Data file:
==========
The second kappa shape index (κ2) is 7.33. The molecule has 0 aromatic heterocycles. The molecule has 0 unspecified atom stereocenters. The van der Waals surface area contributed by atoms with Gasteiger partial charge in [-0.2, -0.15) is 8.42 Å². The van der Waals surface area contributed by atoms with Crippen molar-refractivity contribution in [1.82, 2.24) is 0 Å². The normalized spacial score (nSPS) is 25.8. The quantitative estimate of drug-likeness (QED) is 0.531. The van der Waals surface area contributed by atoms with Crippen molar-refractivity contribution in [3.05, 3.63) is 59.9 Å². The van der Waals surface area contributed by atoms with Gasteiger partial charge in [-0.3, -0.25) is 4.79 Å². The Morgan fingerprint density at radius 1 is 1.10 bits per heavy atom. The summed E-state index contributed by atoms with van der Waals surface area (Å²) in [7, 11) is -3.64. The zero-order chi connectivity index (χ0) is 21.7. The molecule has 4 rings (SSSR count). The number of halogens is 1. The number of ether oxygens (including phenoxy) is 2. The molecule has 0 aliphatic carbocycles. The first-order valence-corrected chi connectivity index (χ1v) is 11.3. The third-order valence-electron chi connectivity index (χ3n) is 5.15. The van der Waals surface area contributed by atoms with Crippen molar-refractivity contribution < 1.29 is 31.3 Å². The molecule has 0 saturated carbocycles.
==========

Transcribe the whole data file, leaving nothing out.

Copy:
The second kappa shape index (κ2) is 7.33. The molecule has 0 aromatic heterocycles. The molecule has 0 unspecified atom stereocenters. The van der Waals surface area contributed by atoms with Gasteiger partial charge in [-0.2, -0.15) is 8.42 Å². The van der Waals surface area contributed by atoms with Crippen molar-refractivity contribution in [1.82, 2.24) is 0 Å². The normalized spacial score (nSPS) is 25.8. The quantitative estimate of drug-likeness (QED) is 0.531. The van der Waals surface area contributed by atoms with Crippen molar-refractivity contribution in [3.05, 3.63) is 59.9 Å². The van der Waals surface area contributed by atoms with Gasteiger partial charge in [-0.3, -0.25) is 4.79 Å². The Morgan fingerprint density at radius 1 is 1.10 bits per heavy atom. The summed E-state index contributed by atoms with van der Waals surface area (Å²) in [7, 11) is -3.64. The zero-order chi connectivity index (χ0) is 21.7. The molecule has 4 rings (SSSR count). The number of halogens is 1. The number of ether oxygens (including phenoxy) is 2. The molecule has 0 aliphatic carbocycles. The first-order valence-corrected chi connectivity index (χ1v) is 11.3. The third-order valence-electron chi connectivity index (χ3n) is 5.15. The van der Waals surface area contributed by atoms with Crippen molar-refractivity contribution < 1.29 is 31.3 Å². The molecule has 0 saturated carbocycles.